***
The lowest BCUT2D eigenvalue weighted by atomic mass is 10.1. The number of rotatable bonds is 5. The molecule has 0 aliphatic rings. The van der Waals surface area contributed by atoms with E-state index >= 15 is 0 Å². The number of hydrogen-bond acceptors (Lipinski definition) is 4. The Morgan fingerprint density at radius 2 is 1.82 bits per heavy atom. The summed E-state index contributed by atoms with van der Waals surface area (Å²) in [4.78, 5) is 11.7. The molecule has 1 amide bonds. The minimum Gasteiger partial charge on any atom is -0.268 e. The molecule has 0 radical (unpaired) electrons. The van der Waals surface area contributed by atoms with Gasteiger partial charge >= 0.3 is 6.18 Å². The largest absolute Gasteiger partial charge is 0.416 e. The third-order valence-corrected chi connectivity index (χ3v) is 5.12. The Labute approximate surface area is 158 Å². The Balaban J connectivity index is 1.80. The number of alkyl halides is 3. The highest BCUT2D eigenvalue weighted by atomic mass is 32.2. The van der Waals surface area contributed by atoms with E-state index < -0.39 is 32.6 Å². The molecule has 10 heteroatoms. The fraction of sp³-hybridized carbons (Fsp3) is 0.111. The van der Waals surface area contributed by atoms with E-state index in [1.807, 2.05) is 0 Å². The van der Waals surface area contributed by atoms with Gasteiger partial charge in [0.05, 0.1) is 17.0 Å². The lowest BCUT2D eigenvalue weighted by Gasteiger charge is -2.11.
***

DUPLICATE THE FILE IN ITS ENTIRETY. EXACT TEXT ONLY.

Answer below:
The lowest BCUT2D eigenvalue weighted by atomic mass is 10.1. The number of rotatable bonds is 5. The molecule has 0 aliphatic rings. The van der Waals surface area contributed by atoms with E-state index >= 15 is 0 Å². The number of hydrogen-bond acceptors (Lipinski definition) is 4. The Morgan fingerprint density at radius 2 is 1.82 bits per heavy atom. The summed E-state index contributed by atoms with van der Waals surface area (Å²) in [4.78, 5) is 11.7. The molecule has 1 amide bonds. The minimum Gasteiger partial charge on any atom is -0.268 e. The molecule has 0 radical (unpaired) electrons. The van der Waals surface area contributed by atoms with Gasteiger partial charge >= 0.3 is 6.18 Å². The largest absolute Gasteiger partial charge is 0.416 e. The third-order valence-corrected chi connectivity index (χ3v) is 5.12. The Labute approximate surface area is 158 Å². The Balaban J connectivity index is 1.80. The number of alkyl halides is 3. The highest BCUT2D eigenvalue weighted by atomic mass is 32.2. The van der Waals surface area contributed by atoms with E-state index < -0.39 is 32.6 Å². The molecule has 10 heteroatoms. The fraction of sp³-hybridized carbons (Fsp3) is 0.111. The van der Waals surface area contributed by atoms with E-state index in [1.807, 2.05) is 0 Å². The van der Waals surface area contributed by atoms with Gasteiger partial charge in [0.05, 0.1) is 17.0 Å². The lowest BCUT2D eigenvalue weighted by Gasteiger charge is -2.11.